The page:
By Peter Worthington, QMI Agency
November 18, 2012
[We found this syndicated column article in the Toronto Sun]
Instead of elections as we know them, the Communist Party in China holds a congress that, among other issues, formally changes the leadership of that country.
It’s not a coup, or power grab, but a transition, implemented periodically (about once a decade) to revitalize and re-energize the party to cope and introduce changes perceived as necessary.
The 41-member presidium approves the names of some 350 people for the Central Committee, and the 2,200 Congress delegates vote them into office. Not “democracy” as we understand the word, but it works for China.
The Central Committee has now approved a new state president and party boss — Xi Jinping to replace Hu Jintao. The vote was a formality, since the decision had already been made by others. It opens the way for changes that are deemed necessary, but are more easily implemented when the leadership is changed. Face is saved, and all that.
More interesting, and perhaps more significant, is that the Congress more or less coincided with an announcement that China intends to “phase out” its practice of harvesting the organs of prisoners on death row, for sale to foreigners.
This is a radical change of policy, about which Western politicians tend to avoid comment for fear it may disrupt trade negotiations with China.
In Washington, D.C., Doctors Against Forced Organ Harvesting (DAFOH) quoted a World Health Organization (WHO) bulletin in which Dr. Haibo Wang, a bigshot in China’s medical hierarchy, announced that death-row organ harvesting would cease.
This is the same Dr. Wang who has denied in the past that China uses prisoners as a source for transplant organs.
Although no timetable for ending the practice has been announced (it began 25 years ago), Dr. Wang praised China’s “transparency” in admitting it used death-row inmates for organ transplants. At a transplant congress in Vancouver in 2010, Dr. Wang defended China’s secrecy in “shutting down public access to data on the China Liver Transplant Registry website.”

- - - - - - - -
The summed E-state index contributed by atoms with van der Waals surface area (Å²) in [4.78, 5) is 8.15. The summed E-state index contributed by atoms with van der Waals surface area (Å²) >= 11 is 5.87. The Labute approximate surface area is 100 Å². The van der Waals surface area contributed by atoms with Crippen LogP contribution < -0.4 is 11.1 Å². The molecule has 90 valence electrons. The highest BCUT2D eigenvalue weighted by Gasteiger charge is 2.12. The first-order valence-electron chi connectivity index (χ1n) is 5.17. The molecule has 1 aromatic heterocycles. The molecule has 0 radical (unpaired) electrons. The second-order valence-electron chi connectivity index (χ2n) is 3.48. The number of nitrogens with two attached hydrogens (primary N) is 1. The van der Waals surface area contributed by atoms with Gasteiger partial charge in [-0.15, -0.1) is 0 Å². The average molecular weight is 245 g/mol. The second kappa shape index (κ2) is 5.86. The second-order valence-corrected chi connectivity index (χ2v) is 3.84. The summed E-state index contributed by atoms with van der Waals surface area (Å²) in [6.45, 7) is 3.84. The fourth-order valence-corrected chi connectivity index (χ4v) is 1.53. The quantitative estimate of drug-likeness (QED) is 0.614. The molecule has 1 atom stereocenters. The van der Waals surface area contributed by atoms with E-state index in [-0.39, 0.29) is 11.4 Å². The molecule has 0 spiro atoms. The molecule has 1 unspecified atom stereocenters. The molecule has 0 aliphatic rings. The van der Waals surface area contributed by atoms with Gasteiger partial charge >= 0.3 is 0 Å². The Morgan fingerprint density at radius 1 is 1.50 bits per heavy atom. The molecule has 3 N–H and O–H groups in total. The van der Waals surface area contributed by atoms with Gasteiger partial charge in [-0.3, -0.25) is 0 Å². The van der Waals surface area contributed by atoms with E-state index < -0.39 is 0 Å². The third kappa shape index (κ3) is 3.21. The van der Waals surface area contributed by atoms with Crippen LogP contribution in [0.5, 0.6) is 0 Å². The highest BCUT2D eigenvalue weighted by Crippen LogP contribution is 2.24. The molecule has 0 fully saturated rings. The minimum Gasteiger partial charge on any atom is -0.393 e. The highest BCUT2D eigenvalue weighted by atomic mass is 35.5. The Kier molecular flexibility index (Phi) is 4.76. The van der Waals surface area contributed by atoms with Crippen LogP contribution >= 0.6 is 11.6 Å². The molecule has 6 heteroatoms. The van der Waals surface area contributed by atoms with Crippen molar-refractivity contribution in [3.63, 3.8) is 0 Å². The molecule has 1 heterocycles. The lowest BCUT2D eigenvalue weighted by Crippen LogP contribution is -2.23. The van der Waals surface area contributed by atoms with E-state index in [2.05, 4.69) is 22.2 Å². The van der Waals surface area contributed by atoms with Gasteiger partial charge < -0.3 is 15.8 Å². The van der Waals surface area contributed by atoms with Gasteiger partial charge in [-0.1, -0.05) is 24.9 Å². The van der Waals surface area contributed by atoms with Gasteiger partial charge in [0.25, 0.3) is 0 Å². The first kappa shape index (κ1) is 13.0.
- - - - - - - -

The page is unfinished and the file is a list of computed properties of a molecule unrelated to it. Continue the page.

In announcing the change in policy, Dr. Wang insisted “many major transplant countries” use organs from executed people. DAFOH denies this, and says “no country other than China ever relied on executed prisoners as their donor source.”
Using the organs of executed prisoners (who China has said “volunteered” their organs), is far different from allegations that China uses political dissidents — mainly Falun Gong practitioners — as a source for transplant organs.
Former Canadian cabinet minister David Kilgour and human rights lawyer David Matas have pioneered investigations into China’s organ transplant system, and the evidence they’ve collected is pretty conclusive.
In their report they noted that of 60,000 organ transplants in China between 2000 and 2005, 18,500 were from identifiable sources (i.e., executed prisoners), leaving 41,500 from unexplained sources. Their implications are that these were dissidents from Falun Gong — a philosophy based on meditation and gentle exercise.
Transplants are big business. In China, a new heart costs up to $160,000, kidneys $60,000, a liver $30,000. And while the wait time for a kidney transplant in Canada is up to three years, in China the wait is one or two weeks.
In 1999 there were 22 liver transplant centres in China — six years later there were 500. Kidney transplant centres tripled to 360 during that period.
While transplanted organs from executed prisoners may be ending, it may well mean that Falun Gong dissidents will now be the main source for organs.